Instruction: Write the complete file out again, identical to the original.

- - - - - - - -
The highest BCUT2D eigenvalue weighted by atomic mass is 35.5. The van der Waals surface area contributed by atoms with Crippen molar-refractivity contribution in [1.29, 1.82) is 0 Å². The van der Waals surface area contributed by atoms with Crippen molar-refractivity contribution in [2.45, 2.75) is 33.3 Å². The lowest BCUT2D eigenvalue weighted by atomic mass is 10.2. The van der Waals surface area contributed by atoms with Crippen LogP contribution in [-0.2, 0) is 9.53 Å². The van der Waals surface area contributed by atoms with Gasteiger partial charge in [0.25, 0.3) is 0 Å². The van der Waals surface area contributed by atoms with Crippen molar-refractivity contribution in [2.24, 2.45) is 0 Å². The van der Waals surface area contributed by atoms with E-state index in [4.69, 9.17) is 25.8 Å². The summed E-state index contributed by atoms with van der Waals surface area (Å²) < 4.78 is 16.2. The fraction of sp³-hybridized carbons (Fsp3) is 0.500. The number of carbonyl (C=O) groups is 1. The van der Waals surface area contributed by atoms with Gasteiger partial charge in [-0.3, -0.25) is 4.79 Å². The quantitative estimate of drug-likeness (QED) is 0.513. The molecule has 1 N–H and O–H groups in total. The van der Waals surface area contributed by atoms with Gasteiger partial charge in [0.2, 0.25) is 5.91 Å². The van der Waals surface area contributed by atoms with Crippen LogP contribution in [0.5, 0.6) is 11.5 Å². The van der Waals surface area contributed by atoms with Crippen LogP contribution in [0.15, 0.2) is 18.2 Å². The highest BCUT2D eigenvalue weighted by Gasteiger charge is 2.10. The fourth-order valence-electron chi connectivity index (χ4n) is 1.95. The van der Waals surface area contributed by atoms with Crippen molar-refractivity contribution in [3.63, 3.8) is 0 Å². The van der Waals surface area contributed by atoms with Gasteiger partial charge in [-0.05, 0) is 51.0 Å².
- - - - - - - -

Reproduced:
The highest BCUT2D eigenvalue weighted by atomic mass is 35.5. The van der Waals surface area contributed by atoms with Crippen molar-refractivity contribution in [1.29, 1.82) is 0 Å². The van der Waals surface area contributed by atoms with Crippen molar-refractivity contribution in [2.45, 2.75) is 33.3 Å². The lowest BCUT2D eigenvalue weighted by atomic mass is 10.2. The van der Waals surface area contributed by atoms with Crippen LogP contribution in [-0.2, 0) is 9.53 Å². The van der Waals surface area contributed by atoms with Gasteiger partial charge in [0.25, 0.3) is 0 Å². The van der Waals surface area contributed by atoms with Crippen molar-refractivity contribution in [2.24, 2.45) is 0 Å². The van der Waals surface area contributed by atoms with E-state index in [4.69, 9.17) is 25.8 Å². The summed E-state index contributed by atoms with van der Waals surface area (Å²) < 4.78 is 16.2. The fraction of sp³-hybridized carbons (Fsp3) is 0.500. The number of carbonyl (C=O) groups is 1. The van der Waals surface area contributed by atoms with Gasteiger partial charge in [-0.3, -0.25) is 4.79 Å². The quantitative estimate of drug-likeness (QED) is 0.513. The molecule has 1 N–H and O–H groups in total. The van der Waals surface area contributed by atoms with Gasteiger partial charge in [0.2, 0.25) is 5.91 Å². The van der Waals surface area contributed by atoms with Crippen LogP contribution in [0.5, 0.6) is 11.5 Å². The van der Waals surface area contributed by atoms with Crippen LogP contribution in [0.15, 0.2) is 18.2 Å². The highest BCUT2D eigenvalue weighted by Gasteiger charge is 2.10. The fourth-order valence-electron chi connectivity index (χ4n) is 1.95. The van der Waals surface area contributed by atoms with Crippen molar-refractivity contribution in [3.63, 3.8) is 0 Å². The van der Waals surface area contributed by atoms with Gasteiger partial charge in [-0.05, 0) is 51.0 Å².